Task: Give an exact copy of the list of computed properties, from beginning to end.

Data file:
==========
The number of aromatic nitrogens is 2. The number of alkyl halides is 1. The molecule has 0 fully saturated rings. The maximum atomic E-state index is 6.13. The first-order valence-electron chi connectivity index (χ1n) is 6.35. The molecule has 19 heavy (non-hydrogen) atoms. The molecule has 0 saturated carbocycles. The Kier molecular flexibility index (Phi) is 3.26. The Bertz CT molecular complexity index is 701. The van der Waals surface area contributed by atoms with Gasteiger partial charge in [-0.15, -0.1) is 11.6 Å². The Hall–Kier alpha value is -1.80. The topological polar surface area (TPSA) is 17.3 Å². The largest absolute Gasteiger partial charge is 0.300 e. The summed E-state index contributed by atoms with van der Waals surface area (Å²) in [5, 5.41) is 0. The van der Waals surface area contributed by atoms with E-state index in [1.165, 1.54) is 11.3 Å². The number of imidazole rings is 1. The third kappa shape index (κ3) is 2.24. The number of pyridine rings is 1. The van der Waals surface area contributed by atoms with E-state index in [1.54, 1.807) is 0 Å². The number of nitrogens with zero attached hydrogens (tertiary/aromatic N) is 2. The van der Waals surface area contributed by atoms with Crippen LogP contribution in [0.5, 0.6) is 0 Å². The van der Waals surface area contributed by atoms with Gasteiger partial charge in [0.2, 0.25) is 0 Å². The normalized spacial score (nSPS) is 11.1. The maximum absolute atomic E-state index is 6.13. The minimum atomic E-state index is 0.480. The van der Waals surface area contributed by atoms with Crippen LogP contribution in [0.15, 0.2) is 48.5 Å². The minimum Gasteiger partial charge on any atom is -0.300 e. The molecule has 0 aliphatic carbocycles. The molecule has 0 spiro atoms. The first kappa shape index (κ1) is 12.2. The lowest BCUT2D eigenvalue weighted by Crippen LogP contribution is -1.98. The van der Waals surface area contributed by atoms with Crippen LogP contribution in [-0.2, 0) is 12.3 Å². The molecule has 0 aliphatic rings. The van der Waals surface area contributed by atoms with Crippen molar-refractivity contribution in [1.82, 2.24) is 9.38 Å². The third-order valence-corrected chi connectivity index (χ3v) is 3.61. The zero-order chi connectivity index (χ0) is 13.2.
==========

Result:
The number of aromatic nitrogens is 2. The number of alkyl halides is 1. The molecule has 0 fully saturated rings. The maximum atomic E-state index is 6.13. The first-order valence-electron chi connectivity index (χ1n) is 6.35. The molecule has 19 heavy (non-hydrogen) atoms. The molecule has 0 saturated carbocycles. The Kier molecular flexibility index (Phi) is 3.26. The Bertz CT molecular complexity index is 701. The van der Waals surface area contributed by atoms with Gasteiger partial charge in [-0.15, -0.1) is 11.6 Å². The Hall–Kier alpha value is -1.80. The topological polar surface area (TPSA) is 17.3 Å². The largest absolute Gasteiger partial charge is 0.300 e. The summed E-state index contributed by atoms with van der Waals surface area (Å²) in [5, 5.41) is 0. The van der Waals surface area contributed by atoms with E-state index in [1.165, 1.54) is 11.3 Å². The number of imidazole rings is 1. The third kappa shape index (κ3) is 2.24. The number of pyridine rings is 1. The van der Waals surface area contributed by atoms with E-state index in [1.54, 1.807) is 0 Å². The number of nitrogens with zero attached hydrogens (tertiary/aromatic N) is 2. The van der Waals surface area contributed by atoms with Crippen LogP contribution in [0.5, 0.6) is 0 Å². The van der Waals surface area contributed by atoms with Gasteiger partial charge in [0.2, 0.25) is 0 Å². The normalized spacial score (nSPS) is 11.1. The maximum absolute atomic E-state index is 6.13. The minimum atomic E-state index is 0.480. The van der Waals surface area contributed by atoms with Crippen LogP contribution in [0.15, 0.2) is 48.5 Å². The minimum Gasteiger partial charge on any atom is -0.300 e. The molecule has 0 aliphatic carbocycles. The molecule has 0 spiro atoms. The first kappa shape index (κ1) is 12.2. The lowest BCUT2D eigenvalue weighted by Crippen LogP contribution is -1.98. The van der Waals surface area contributed by atoms with Crippen LogP contribution in [-0.2, 0) is 12.3 Å². The molecule has 0 aliphatic rings. The van der Waals surface area contributed by atoms with Crippen molar-refractivity contribution in [1.82, 2.24) is 9.38 Å². The third-order valence-corrected chi connectivity index (χ3v) is 3.61. The zero-order chi connectivity index (χ0) is 13.2.